The ‘Southern Question' has been a major topic in Italian political, economic and cultural life for a century and more. During the Cold War, it was the justification for heavy government intervention. In contemporary Italy, a major part of the appeal of the Lombard League has been its promise to dissociate the South from the North, even to the point of secession. The South also remains a resonant theme in Italian literature. This interdisciplinary book endeavours to answer the following: - When did people begin to think of the South as a problem? - Who - intellectuals, statisticians, criminologists, political exiles, novelists (among them some important southerners) - contributed to the discourse about the South and why? - Did their view of the South correspond to any sort of reality? - What was glossed over or ignored in the generalized vision of the South as problematic? - What consequences has the ‘Question' had in controlling the imaginations and actions of intellectuals and those with political and other forms of power? - What alternative formulations might people create and live by if they were able to escape from the control of the ‘Question' and to imagine the political, economic and cultural differences within Italy in some other way? This timely book reveals how Southern Italians have been affected by distorted versions of a complex reality similar to the discourse of ‘Orientalism'. In situating the devaluation of Southern Italian culture in relation to the recent emergence of ‘anti-mafia' ideology in the South and the threat posed to national unity by the Lombard League, it also illuminates the world's stiff inter-regional competition for investment capital.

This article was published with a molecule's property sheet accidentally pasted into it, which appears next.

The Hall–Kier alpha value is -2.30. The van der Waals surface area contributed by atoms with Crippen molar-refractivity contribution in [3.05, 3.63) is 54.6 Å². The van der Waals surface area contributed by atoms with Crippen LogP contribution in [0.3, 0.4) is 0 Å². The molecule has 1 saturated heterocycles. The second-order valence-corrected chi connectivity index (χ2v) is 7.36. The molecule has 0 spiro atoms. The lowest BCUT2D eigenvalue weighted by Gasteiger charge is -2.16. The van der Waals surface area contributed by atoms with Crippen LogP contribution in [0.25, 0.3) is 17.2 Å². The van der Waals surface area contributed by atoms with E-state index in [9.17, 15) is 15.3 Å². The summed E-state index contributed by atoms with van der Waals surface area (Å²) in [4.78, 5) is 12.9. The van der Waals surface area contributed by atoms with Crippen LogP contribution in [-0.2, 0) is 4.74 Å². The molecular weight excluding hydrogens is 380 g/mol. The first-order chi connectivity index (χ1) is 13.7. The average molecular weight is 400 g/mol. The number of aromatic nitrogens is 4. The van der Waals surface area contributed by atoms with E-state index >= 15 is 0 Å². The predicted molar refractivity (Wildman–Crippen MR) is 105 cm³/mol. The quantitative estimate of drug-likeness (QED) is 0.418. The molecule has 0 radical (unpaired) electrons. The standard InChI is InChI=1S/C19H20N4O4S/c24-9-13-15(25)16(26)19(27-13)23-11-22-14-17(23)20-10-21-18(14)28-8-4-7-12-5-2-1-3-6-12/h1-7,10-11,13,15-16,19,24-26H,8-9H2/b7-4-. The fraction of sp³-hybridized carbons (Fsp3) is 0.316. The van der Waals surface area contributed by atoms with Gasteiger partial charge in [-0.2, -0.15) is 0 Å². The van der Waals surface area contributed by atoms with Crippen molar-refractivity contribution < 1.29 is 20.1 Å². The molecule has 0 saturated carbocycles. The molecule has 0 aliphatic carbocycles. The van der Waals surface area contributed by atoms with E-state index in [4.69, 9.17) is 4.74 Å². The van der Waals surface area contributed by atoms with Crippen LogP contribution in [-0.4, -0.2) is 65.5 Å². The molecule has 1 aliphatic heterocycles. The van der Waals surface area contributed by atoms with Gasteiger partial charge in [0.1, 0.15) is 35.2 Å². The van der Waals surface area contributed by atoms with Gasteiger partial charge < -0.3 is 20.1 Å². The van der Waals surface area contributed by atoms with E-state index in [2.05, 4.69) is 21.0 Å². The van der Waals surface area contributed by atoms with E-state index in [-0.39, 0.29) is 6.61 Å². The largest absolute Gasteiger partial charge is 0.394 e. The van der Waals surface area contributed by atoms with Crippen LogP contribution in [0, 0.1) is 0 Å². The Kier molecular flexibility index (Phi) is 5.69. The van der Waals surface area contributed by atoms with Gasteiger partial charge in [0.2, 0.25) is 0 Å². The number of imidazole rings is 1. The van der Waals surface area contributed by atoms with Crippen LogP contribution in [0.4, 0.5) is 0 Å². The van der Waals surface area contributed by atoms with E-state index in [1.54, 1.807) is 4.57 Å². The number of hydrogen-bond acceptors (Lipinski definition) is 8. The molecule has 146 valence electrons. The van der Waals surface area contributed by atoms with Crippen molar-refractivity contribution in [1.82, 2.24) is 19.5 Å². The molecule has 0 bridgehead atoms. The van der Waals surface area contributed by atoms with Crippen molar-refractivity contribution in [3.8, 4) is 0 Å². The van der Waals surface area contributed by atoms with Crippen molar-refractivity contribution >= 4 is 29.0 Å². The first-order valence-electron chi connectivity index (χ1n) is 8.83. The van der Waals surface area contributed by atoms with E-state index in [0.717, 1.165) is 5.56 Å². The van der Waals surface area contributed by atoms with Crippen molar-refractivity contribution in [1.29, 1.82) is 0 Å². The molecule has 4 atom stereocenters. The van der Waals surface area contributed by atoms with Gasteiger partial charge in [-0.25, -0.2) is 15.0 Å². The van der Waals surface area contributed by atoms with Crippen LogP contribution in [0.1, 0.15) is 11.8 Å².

Table of Contents
Acknowledgments, Introduction: The Dynamics of Neo-orientalism in Italy (1848-1995), 1. Before the Southern Question: "Native" Ideas on Backwardness and Remedies in the Kingdom ofTwo Sicilies, 1815-1849, 2. The Emergence of the Southern Question in Villari, Franchetti, and Sonnino, 3. How Many Italies? Representing the South in Official Statistics, 4. Biology or Environment? Race and Southern "Deviancy" in the Writings of Italian Criminologists, 1880-1920, 5. Homo Siculus: Essentialism in the Writing of Giovanni Verga, Giuseppe Tomasi di Lampedusa, and Leonardo Sciascia, 6. The Souths of Antonio Gramsci and the Concept of Hegemony, 7. How Critical Was De Martino's "Critical Ethnocentrism" in Southern Italy?, 8. The Magic of the South: Popular Religion and Elite Catholicism in Italian Ethnology, 9. Casting Off the "Southern Problem": Or the Peculiarities of the South Reconsidered, 10. "Virtuous Clientelism": The Southern Question Resolved?, 11. IL Caso Sciascia: Dilemmas of the Antimafia Movement in Sicily, 12. Re-writing Sicily: Postmodern Perspectives, 13. Contemplating the Palm Tree Line, 14. Two Italies: Rhetorical Figures of Failed Nationhood, Notes on Contributors, Index
Jane Schneider Professor of Anthropology,Graduate and University Center, City University of New York